14 Things to Avoid When Writing Your Artist Bio

DJ Decks

We explore all the traps DJs fall into when writing their biographies, and how you can steer clear of them

A DJ’s artist biography is one of the most important but most neglected part of their repertoire. If you’re not big enough to have an agent, then your profile can do the work for you. For unknown musicians looking for their big break, it provides a quick reference that can be sent promoters or agents. That’s why a good one will do wonders to your reputation.  But like a bad agent, a poorly-written profile can cause a whole lot of damage.

The most important thing to remember is that it’s a sales tool, and you’re the product. Narrow down the most important aspects of your personality as well as your music, and commit them to the page. Sound impossible? Don’t worry. We’ve compiled a list of things avoid when composing your DJ biography.

Don’t make it complicated

Remember that the simpler the better. If you want promoters to remember who you are, just stick to a few facts about what you’re up to in the present moment. Don’t create an elaborate story about where you came from or why you’re here. Just focus on the music.

Avoid name-dropping

Just because you listen to a lot of Deadmau5 when you spin, does not mean you can say he’s “provided support for the album.”  Likewise, including a long list of personal heroes. with everyone from Mozart to Miles Davis should be avoided. It’s better to pick a few that work with your sound.

Don’t be boring

You want to start strong, end strong, and keep it interesting along the way. If you have nothing unique to say then think harder. Or start doing more interesting things with your career.

Don’t use vague terms

Instead, be specific by avoiding adverbs and adjectives that only act as space-fillers. You may think your music is “excellent” or “amazing” but that does not convey very much information. Why is it excellent? Is it because you get people dancing within the first minute, or you’ve received awards for your catchy songs? Say that instead.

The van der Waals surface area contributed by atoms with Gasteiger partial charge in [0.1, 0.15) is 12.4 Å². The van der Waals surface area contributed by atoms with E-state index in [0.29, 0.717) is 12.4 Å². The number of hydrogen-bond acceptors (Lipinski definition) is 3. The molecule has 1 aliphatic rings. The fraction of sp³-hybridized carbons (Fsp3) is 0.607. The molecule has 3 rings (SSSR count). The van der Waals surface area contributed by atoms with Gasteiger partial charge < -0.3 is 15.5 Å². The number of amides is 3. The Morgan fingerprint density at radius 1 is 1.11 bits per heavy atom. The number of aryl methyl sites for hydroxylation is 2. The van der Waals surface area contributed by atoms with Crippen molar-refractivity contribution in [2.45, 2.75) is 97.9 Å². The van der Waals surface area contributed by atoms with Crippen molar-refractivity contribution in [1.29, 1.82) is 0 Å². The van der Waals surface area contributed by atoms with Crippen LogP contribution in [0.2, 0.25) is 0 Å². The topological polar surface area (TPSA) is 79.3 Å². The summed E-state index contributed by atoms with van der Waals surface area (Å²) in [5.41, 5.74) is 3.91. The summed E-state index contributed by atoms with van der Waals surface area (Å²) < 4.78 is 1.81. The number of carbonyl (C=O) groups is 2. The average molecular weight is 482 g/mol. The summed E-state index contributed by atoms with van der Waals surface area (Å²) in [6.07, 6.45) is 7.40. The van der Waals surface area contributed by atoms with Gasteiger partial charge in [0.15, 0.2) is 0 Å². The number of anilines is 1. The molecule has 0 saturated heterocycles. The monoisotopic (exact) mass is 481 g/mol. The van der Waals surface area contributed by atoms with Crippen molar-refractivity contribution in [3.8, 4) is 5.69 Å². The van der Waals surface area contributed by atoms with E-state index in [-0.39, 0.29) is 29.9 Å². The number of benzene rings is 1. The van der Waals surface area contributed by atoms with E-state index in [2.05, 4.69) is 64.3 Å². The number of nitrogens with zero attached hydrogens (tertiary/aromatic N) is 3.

Avoid exaggeration

Just because you took dance lessons at age 8 does not mean you’re a classically-trained ballet dancer. If you embellish your achievements, people will think you’re fabricating the truth as well, so stick to the facts.

Don’t rely on the “American Dream” narrative

Everyone has worked hard to get where they are, it doesn’t make your music more compelling or danceable. Plus, you don’t want to bore the club owner or potential agent. They have read a billion of these profiles already, and many of them probably include some version of “I started from the very bottom but still got where I am.” Yours should stand out from the crowd.

Don’t forget to spell-check, and don’t use poor grammar either

Having errors will scream unprofessional. You will seem messy, which reflects poorly on your musical prowess and professional demeanor, on top of your writing abilities. Have your best friend read it. Then ask  your mother. Then hand it over to your neighbor. You want plenty of eyes to proofread, so you can catch all errors.

Don’t ramble

You want to be digestible, so a promoter can glance at your biography and quickly decide to book you. Remember that this is a marketing tool, and take a leaf from Miller Light’s book. “Tastes great, less filling” sums up the beer’s benefits quickly and concisely. That’s why the shorter your bio, the more memorable it will be. Don’t go overboard though. You should remember to include all relevant information.

Avoid long paragraphs too

When readers get bombarded with chunks of long text, they will start to glaze over the content. You want the promoter to read every piece of information, so keep it short. This way, they will read all the way to the finish and actually understand you and your music.

Don’t focus on the past

Try to convey what you’re up to at this moment. Although a sentence or two about your background may work, often, these stories come across as tired. A promoter wants to know what’s going on with your music now; he does not want to hear about how your first tightened the strings to a guitar at age eight.

In fact, you can forget discussing your childhood at all

Where you grew up, what your favourite school subject was, and where you bought your first record have nothing to do with your music. In fact, information like that shows up in almost every profile out there. Promoters will skip over the cliches, so give them something interesting.

Don’t sound robotic though

Above all, you want your reader to like you. Be careful not to become too impersonal otherwise the profile won’t be compelling. Your voice and personality should shine through on the page. If you’re excited about your music, your reader will be too.

Don’t forget a conclusion

Your biography must end succinctly while conveying interesting information on the direction of your music. Focus on the future. This will clue in your readers to your summer plans or your tour schedule, which may lead to even more bookings.

Don’t be intimidated!

If writing is not one of your strengths, don’t worry. Follow this format along with our other tips, and you’ll be ready to go!

Nandita Raghuram

Nandita Raghuram is a writer, book-enthusiast, and social-media ace. She joined the JustGo blogging team because her love for music is boundless. She's currently on a quest to discover how 140-character sentences (or less) have altered music today.

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